It's a big change that is driven by demographics: FCA thinks this is a formula for attracting younger buyers. But FCA does expect Dodge's sales to dip before trending back upward. The plan calls for Dodge's 2018 sales to be close to last year's, around 600,000 vehicles, as new products gradually make up for the loss of the Avenger and the minivan.
Ram and Fiat Professional
Organizationally, the Ram pickup brand is being combined with Fiat Professional, Fiat's line of commercial vehicles that is sold mostly in Europe and Latin America. Some of Fiat's commercial vans will come to the U.S. market under the Ram brand, but for the most part, FCA isn't messing with Ram.
Ram's pickups have been gaining market share, and FCA wants that to continue. The Ram 1500 will be refreshed next year and will receive a major update for the 2017 model year; new heavy-duty versions will follow a year later. FCA hopes that Ram will generate around 620,000 sales in 2018, up from 463,000 last year.
The Fiat brand
Fiat covers two different bases, depending on where it's sold. In the U.S., for instance, the Fiat 500 is a somewhat premium offering, a small car with character and some deluxe features. But in other parts of the world, Fiat is a provider of affordable basic transportation.
Executives on Tuesday talked about a "zipper" that linked the "rational, functional" basic-transportation Fiat with the "emotional, aspirational" 500 and related products. FCA's plan is to build on both sides of Fiat, but with a simplified lineup.
Fiat's global product line will be streamlined and focused around the small cars it does best; incremental expansion around the world will bring sales to about 1.9 million in 2018 from 1.5 million last year, FCA hopes.
Once among the greatest of car brands, Alfa Romeo has been sadly neglected for years. But FCA is betting heavily that the Alfa brand still has enough "pull" to be worth an investment.
FCA has set up a "skunkworks" (that's their word for it), a separate location -- outside of FCA's mainstream management structure -- where teams of engineers and designers are working on an all-new line of Alfa Romeos. The goal: Vehicles that can take on BMW (OTC:BAMXF) and the other German luxury brands all over the world.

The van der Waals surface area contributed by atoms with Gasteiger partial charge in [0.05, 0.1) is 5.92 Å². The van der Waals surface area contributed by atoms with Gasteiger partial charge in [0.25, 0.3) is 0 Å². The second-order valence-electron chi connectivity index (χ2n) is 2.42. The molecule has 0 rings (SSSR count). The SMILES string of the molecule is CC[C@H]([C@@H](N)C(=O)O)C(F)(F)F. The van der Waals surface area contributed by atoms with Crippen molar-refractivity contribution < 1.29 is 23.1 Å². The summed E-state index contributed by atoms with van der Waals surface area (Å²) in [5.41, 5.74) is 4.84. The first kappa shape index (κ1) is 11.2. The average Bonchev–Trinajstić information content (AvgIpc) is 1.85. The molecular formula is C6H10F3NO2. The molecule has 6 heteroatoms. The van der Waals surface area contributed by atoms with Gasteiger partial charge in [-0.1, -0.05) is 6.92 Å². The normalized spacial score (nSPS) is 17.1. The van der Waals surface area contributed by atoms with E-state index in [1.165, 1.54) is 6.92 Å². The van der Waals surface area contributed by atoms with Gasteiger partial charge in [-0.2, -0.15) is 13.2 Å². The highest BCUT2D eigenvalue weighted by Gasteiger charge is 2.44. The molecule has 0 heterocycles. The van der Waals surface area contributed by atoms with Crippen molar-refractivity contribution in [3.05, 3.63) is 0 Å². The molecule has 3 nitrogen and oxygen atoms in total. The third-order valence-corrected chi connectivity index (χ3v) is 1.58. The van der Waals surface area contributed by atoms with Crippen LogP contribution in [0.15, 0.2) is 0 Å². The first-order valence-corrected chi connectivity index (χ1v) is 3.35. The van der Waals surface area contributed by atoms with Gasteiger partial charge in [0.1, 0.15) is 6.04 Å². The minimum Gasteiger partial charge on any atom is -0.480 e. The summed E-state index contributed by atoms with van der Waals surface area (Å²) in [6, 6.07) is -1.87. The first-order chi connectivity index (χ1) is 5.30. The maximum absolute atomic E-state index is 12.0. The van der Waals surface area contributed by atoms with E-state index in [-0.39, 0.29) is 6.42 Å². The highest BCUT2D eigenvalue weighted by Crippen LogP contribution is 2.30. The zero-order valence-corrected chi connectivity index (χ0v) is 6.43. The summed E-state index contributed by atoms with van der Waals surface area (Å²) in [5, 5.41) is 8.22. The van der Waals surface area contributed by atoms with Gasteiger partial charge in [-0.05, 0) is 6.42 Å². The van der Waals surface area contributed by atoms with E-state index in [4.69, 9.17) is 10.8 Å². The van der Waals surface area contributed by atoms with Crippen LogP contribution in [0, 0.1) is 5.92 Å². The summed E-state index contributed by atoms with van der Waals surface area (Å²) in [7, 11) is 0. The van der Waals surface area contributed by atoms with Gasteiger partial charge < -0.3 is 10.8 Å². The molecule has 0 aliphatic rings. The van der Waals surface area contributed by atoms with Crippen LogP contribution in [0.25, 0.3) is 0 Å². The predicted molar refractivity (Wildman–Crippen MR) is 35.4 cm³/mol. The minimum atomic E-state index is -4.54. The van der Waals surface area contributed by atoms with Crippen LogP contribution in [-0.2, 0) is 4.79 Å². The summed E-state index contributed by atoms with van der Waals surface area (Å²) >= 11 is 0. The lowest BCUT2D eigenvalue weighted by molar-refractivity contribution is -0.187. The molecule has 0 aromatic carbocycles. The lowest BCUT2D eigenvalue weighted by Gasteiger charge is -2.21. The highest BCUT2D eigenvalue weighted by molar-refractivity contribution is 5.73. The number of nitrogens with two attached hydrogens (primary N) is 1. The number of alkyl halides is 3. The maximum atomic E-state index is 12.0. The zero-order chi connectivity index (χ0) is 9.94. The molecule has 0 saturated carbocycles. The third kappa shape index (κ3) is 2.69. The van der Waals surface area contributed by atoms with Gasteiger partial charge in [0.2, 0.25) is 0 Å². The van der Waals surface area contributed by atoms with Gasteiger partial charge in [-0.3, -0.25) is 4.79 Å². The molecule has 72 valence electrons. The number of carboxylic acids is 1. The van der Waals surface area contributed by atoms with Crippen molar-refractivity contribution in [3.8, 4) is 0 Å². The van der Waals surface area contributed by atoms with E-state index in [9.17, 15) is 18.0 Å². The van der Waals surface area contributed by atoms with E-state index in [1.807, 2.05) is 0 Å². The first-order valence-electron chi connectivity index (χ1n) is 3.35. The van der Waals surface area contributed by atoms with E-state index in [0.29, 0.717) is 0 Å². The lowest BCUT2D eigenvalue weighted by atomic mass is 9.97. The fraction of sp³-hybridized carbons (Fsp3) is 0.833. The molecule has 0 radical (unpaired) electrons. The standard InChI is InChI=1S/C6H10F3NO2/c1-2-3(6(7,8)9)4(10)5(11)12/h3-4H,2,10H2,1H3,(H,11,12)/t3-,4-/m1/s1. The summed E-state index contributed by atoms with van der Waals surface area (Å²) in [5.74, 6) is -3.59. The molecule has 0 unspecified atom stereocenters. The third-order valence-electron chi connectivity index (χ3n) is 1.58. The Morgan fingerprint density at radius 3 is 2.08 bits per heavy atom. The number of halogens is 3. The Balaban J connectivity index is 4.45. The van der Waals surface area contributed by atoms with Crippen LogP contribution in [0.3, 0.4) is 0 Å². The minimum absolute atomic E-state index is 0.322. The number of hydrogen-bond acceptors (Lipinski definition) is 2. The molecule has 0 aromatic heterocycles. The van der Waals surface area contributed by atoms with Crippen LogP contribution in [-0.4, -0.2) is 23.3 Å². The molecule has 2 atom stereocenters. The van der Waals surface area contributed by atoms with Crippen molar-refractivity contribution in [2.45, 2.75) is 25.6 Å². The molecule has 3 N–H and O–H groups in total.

It's an ambitious, expensive, high-risk project. Why bother? Simple: Well-run luxury-vehicle brands can be immensely profitable, and luxury is a fast-growing category globally, thanks to rising wealth in Asia and elsewhere. Simply put, FCA needs to be a mass-market luxury player, and the Alfa brand is its best option.
FCA says it will launch eight new Alfa Romeos by 2018 -- five sedans, two crossovers, and a "specialty" product that may be a sports car set to slot in above the 4C. Alfa sold just 74,000 vehicles last year, mostly small cars in Europe; FCA wants to sell 400,000 Alfas in 2018.
We've known for a while what FCA has in mind for Maserati: A line of luxury vehicles that can steal sales from BMW and Mercedes-Benz (and maybe a few from Porsche) at the higher end of the market.
The Quattroporte and new Ghibli sedans are part of that; they'll be followed by the Levante, a luxury SUV; coupe and convertible versions of the Alfieri sports car, and a new version of the high-end GranTurismo sports coupe. The sedans and the Levante will eventually have a new 560-plus horsepower V8 available, as well as an expanded range of diesel options.